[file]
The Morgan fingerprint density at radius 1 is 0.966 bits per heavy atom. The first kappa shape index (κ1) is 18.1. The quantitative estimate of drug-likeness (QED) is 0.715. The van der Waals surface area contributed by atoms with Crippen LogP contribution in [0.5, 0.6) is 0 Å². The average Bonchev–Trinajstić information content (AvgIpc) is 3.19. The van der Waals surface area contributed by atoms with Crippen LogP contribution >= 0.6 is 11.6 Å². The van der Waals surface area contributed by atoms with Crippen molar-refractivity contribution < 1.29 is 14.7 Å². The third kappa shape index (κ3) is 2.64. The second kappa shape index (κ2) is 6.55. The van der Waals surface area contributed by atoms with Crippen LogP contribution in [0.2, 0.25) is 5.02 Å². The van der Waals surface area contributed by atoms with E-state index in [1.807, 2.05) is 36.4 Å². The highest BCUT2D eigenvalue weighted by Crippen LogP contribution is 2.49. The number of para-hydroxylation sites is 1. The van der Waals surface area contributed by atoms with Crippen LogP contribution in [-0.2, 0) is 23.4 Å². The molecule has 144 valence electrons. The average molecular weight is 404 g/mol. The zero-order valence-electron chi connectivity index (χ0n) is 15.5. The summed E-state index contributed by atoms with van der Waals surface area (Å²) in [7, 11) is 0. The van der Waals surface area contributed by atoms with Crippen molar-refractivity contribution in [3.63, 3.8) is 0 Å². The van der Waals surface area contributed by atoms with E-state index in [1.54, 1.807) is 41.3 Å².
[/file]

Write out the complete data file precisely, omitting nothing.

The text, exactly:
The Morgan fingerprint density at radius 1 is 0.966 bits per heavy atom. The first kappa shape index (κ1) is 18.1. The quantitative estimate of drug-likeness (QED) is 0.715. The van der Waals surface area contributed by atoms with Crippen LogP contribution in [0.5, 0.6) is 0 Å². The average Bonchev–Trinajstić information content (AvgIpc) is 3.19. The van der Waals surface area contributed by atoms with Crippen LogP contribution >= 0.6 is 11.6 Å². The van der Waals surface area contributed by atoms with Crippen molar-refractivity contribution < 1.29 is 14.7 Å². The third kappa shape index (κ3) is 2.64. The second kappa shape index (κ2) is 6.55. The van der Waals surface area contributed by atoms with Crippen LogP contribution in [0.2, 0.25) is 5.02 Å². The van der Waals surface area contributed by atoms with E-state index in [1.807, 2.05) is 36.4 Å². The highest BCUT2D eigenvalue weighted by Crippen LogP contribution is 2.49. The number of para-hydroxylation sites is 1. The van der Waals surface area contributed by atoms with Crippen LogP contribution in [-0.2, 0) is 23.4 Å². The molecule has 144 valence electrons. The average molecular weight is 404 g/mol. The zero-order valence-electron chi connectivity index (χ0n) is 15.5. The summed E-state index contributed by atoms with van der Waals surface area (Å²) in [7, 11) is 0. The van der Waals surface area contributed by atoms with Crippen molar-refractivity contribution in [3.63, 3.8) is 0 Å². The van der Waals surface area contributed by atoms with E-state index in [1.54, 1.807) is 41.3 Å².